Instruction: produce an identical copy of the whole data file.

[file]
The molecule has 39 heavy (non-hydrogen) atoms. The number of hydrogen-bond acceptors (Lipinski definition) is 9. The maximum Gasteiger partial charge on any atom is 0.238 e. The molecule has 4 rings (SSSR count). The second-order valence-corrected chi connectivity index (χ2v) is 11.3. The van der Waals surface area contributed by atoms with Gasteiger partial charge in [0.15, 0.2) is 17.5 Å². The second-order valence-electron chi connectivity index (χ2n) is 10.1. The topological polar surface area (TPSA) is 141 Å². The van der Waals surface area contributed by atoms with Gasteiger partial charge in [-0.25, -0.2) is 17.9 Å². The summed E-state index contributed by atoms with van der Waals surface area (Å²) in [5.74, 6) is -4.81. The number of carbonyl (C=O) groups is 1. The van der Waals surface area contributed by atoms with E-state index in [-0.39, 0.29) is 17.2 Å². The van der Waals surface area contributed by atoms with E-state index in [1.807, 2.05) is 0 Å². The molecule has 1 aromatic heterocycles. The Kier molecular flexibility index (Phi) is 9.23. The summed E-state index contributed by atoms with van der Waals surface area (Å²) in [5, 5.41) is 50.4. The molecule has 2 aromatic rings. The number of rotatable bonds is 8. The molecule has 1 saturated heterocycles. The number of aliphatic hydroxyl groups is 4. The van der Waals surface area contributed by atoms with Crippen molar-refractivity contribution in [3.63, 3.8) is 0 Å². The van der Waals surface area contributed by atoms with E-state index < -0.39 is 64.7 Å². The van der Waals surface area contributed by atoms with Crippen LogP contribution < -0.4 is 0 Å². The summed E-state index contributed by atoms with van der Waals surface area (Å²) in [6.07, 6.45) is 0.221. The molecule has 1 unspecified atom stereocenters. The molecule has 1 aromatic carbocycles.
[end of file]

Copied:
The molecule has 39 heavy (non-hydrogen) atoms. The number of hydrogen-bond acceptors (Lipinski definition) is 9. The maximum Gasteiger partial charge on any atom is 0.238 e. The molecule has 4 rings (SSSR count). The second-order valence-corrected chi connectivity index (χ2v) is 11.3. The van der Waals surface area contributed by atoms with Gasteiger partial charge in [0.15, 0.2) is 17.5 Å². The second-order valence-electron chi connectivity index (χ2n) is 10.1. The topological polar surface area (TPSA) is 141 Å². The van der Waals surface area contributed by atoms with Gasteiger partial charge in [-0.25, -0.2) is 17.9 Å². The summed E-state index contributed by atoms with van der Waals surface area (Å²) in [5.74, 6) is -4.81. The number of carbonyl (C=O) groups is 1. The van der Waals surface area contributed by atoms with E-state index in [-0.39, 0.29) is 17.2 Å². The van der Waals surface area contributed by atoms with E-state index in [1.807, 2.05) is 0 Å². The molecule has 1 aromatic heterocycles. The Kier molecular flexibility index (Phi) is 9.23. The summed E-state index contributed by atoms with van der Waals surface area (Å²) in [5, 5.41) is 50.4. The molecule has 2 aromatic rings. The number of rotatable bonds is 8. The molecule has 1 saturated heterocycles. The number of aliphatic hydroxyl groups is 4. The van der Waals surface area contributed by atoms with Crippen molar-refractivity contribution in [3.63, 3.8) is 0 Å². The van der Waals surface area contributed by atoms with E-state index < -0.39 is 64.7 Å². The van der Waals surface area contributed by atoms with Crippen LogP contribution < -0.4 is 0 Å². The summed E-state index contributed by atoms with van der Waals surface area (Å²) in [6.07, 6.45) is 0.221. The molecule has 1 unspecified atom stereocenters. The molecule has 1 aromatic carbocycles.